Petaluma Profile: Marcella Contessi Smith dances through life

Ballet instructor describes her colorful adventures around the world|

“Slowly, slowly! Beautiful, beautiful!”

That has been ballet mistress Marcella Contessi Smith’s guiding principle since she was a nine-year-old ballerina in the ballet “Faust,” at Florence, Italy’s Theatre Comunale Opera House.

“I learned to dance opera and ballet in the classic Russian-style,” Smith says, 90, “from the great Najinsky’s daughter, Kyra. And I was good.”

So good, in fact, that she was dancing solos at the age of 17.

Smith’s international dancing career lasted 26 years, including coveted positions at the Theatre Lirico of Milano and the Quirino of Roma.

“I danced for the President of Mexico while on tour,” Smith says. “Then, after I returned from Mexico, I danced and acted in a movie with Sophia Loren. She was two years younger than me and very pretty. I taught her the dancing movements and we were very, very good friends. The movie isn’t any good. I just did it for the money and used a stage name.”

When Smith first moved to the United States she found herself in Kentucky.

“Kentucky is not a good place for dance and opera,” Smith admits, “but I heard that San Francisco appreciated artistry and had a symphony and an opera and a ballet. Kyra Najinsky was living there ... not dancing or teaching, but writing poetry and painting. She was glad to see me and introduced me to others. I soon began teaching ballet in a San Francisco building which shared space with a karate studio. I took karate, and surprised the karate master how high I could swing my leg. His name was Mr. Smith and I became Mrs. Smith. Ever since I broke my leg [two years ago], I can’t swing my leg that high anymore.”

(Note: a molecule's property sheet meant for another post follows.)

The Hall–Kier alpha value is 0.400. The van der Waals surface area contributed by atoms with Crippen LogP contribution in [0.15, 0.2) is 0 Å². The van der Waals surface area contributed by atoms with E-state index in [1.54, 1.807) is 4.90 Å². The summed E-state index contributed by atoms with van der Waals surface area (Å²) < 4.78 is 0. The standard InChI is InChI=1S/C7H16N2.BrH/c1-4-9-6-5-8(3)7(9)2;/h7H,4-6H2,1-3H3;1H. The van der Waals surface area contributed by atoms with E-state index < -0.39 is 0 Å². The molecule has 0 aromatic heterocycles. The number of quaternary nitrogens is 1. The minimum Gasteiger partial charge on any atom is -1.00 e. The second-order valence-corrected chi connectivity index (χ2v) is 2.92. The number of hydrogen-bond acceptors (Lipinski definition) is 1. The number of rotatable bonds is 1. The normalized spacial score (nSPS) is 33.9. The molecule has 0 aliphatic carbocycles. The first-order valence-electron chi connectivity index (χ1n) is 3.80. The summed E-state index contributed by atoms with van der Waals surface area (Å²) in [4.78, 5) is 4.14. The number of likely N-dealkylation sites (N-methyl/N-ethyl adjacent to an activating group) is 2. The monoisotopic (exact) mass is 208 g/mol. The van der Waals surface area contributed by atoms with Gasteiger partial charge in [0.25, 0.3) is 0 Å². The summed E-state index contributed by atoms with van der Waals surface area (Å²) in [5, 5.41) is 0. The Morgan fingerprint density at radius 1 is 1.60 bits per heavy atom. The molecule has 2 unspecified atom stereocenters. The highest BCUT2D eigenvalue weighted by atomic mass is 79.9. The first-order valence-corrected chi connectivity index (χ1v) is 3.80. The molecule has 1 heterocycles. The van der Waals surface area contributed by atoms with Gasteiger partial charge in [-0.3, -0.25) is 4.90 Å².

Petaluma ballet students have been learning the “correct” way to dance from Mrs. Smith for over 35 years.

“Dance is everything,” Smith explains. “When I hear music, the choreography comes to me in my head. I include the pas-de-trois in “The Nutcracker” because I saw Baryshnikov. Education is my mission. Even though I am 90-years-old, and have to explain more now than demonstrate, I take time with my students to make sure they do things right. If they pay attention and keep trying, they get better and better.”

Mrs. Smith has decided to step down as Artistic Director of the Contessi Ballet, and has gifted the business to its Board of Directors, who will continue the enterprise as an educational nonprofit with guest instructors.

On a typical day at the Contessi Ballet studio near Penngrove Market, as students begin to arrive at for classes, the respect and affection they have for Mrs. Smith is evident.

“They love her,” says Contessi Ballet board president Kathleen Mankowski, “and her graduates return over and over to play parts in “The Nutcracker.” This year, we are collaborating with the Napa Valley Ballet for performances of the entire two-and-a-half-hour ballet at the Spreckels Performing Arts Center in Rohnert Park [on December 7th and 8th and in Napa on December 9th], complete with our own sets, painted canvas backdrops, and professionally made wardrobe of costumes. It’s the real deal.”

“Whenever I travel back to Italy,” Smith interrupts, “they ask me, ‘Why do you repeat the same ballet every year?’ I answer, ‘I have done “The Nutcracker” for 40 years, because in America “The Nutcracker” is Christmas. It is the music, the story, the dreams, the dancing. Everything in “The Nutcracker” is nice.”

(Contact Gil Mansergh at

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